Equilor: Increasing Risks Around Hungarian Economy, With Negative Real Interest Rates

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Hungarian monetary and fiscal policymakers are facing an increasing number of challenges and risks, according to the latest analysis by Equilor Investment Ltd., presented on May 31. Several factors have combined to force the Hungarian government to adjust, introducing new windfall taxes to halt the further widening of the ballooning budget deficit.

Lajos Török, the lead analyst at Equilor, warned additional measures might still be needed to keep the previously set deficit target. Based on the current outlook, the general government deficit could reach 5.5% this year and slowly decline. The firm believes interest rates could peak at 7.9% in 2022, but even so, a positive real interest rate will not be achieved this year, as annual inflation could reach 9%. Rising interest rates, global uncertainties, the explosion in commodity prices, and the upsurge in inflation are the main factors behind the unfavorable outlook, which fiscal and monetary policy can only combat with moderate success in the short term.

According to Equilor’s analysis of most indicators, a bear market has set in, meaning we can say goodbye to steadily and predictably rising equity prices for a while. The supply and demand shocks have affected almost all commodity prices, with the price increases for agricultural commodities practically continuous.

Price rises can cause inflation in developed countries and shortages of goods and even famine in developing countries, which could, in turn, lead to political instability in some regions, Equilor warns. This process is not yet fully reflected in the prices of finished goods, and price increases could be further exacerbated by the fall in Ukrainian and Russian prices.

Equilor lead analyst Lajos Török (center right) makes a presentation alongside CEO Bálint Szécsényi (center left).

Global Similarities

Globally, similar trends are playing out in the major economies: growth in the United States is more buoyant, but a significant slowdown is expected this year, with accelerating inflation. In the euro area, growth is slower, but inflation has picked up, leading to the European Central Bank’s first rate hike in 11 years, expected to be 25 basis points in July, while the U.S. Federal Reserve has said it will raise rates by 50 basis points this month and next.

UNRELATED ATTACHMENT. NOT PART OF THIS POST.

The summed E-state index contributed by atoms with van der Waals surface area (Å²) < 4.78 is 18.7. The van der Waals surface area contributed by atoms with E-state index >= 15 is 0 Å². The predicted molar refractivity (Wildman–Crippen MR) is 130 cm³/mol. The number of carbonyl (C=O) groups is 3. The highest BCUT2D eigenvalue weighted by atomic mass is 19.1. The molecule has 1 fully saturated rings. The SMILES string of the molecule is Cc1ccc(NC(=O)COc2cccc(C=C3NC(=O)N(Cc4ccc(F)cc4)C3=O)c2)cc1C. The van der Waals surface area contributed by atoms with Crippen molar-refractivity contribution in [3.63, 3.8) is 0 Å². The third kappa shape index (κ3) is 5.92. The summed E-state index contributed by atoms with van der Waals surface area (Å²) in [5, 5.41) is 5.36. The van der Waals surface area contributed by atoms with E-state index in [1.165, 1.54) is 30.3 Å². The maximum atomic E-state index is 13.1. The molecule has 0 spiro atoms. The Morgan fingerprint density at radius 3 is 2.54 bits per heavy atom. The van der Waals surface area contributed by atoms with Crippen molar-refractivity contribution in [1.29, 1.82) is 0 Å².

The Hungarian fiscal situation has triggered an adjustment, which poses further risks to growth and, indirectly, even inflation, the investment services firm warns. The pace of price increases approached 10% in April, a high not seen for 21 years, and could exceed this level in the coming months, while annual inflation could reach 9%.

The National Bank of Hungary (MNB) is currently trying to fight expectations of inflation building up and anchoring itself at higher levels: the cycle of interest rate hikes launched last June was less effective due to the countervailing fiscal and monetary policies, and a sharp shift in fiscal policy is now visible.

Equilor points out that the MNB has repeatedly stressed the need for a positive real interest rate, which is unlikely to be achieved this year. The central bank may reduce the pace of base rate hikes from 100 to 50 basis points and raise the one-week deposit rate further at a speed of 30 basis points. According to Török, if this scenario materializes, the two interest rates could converge at the end of September at 7.9%.

Forint Risks

A range of risks is influencing the forint market: uncertainty over the transfer of the EU recovery fund from Brussels, the Russo-Ukrainian war, monetary tightening by major central banks and the unconventional fiscal measures favored by the Hungarian government have all weakened the domestic currency recently.

According to Equilor, if an agreement is finally reached with the European Union, the euro should not remain stable above HUF 400. The exchange rate could hover around the current level of HUF 393 over the year.

The most significant payers of the windfall taxes on “extra profits” will be MOL and OTP, which are expected to pay an extra HUF 250 billion and HUF 82.5 bln in annual taxes, respectively. In the case of MOL, the further widening Brent-Ural spread will significantly improve the company’s results, only partially offset by the loss due to the wholesale price capped for Hungarian forecourt customers at HUF 480. In the case of the banking sector, the higher interest rate environment helps profitability.

The increase in telecoms tax will negatively affect Magyar Telekom, increasing its payable tax by HUF 15 bln, according to Equilor estimates. In contrast, pharma company Richter, the fourth blue-chip share on the Budapest Stock Exchange’s main BUX index, will not be affected by the windfall taxes. Still, they could impact lending when high-interest rates are expected to be negative anyway.

This article was first published in the Budapest Business Journal print issue of June 17, 2022.

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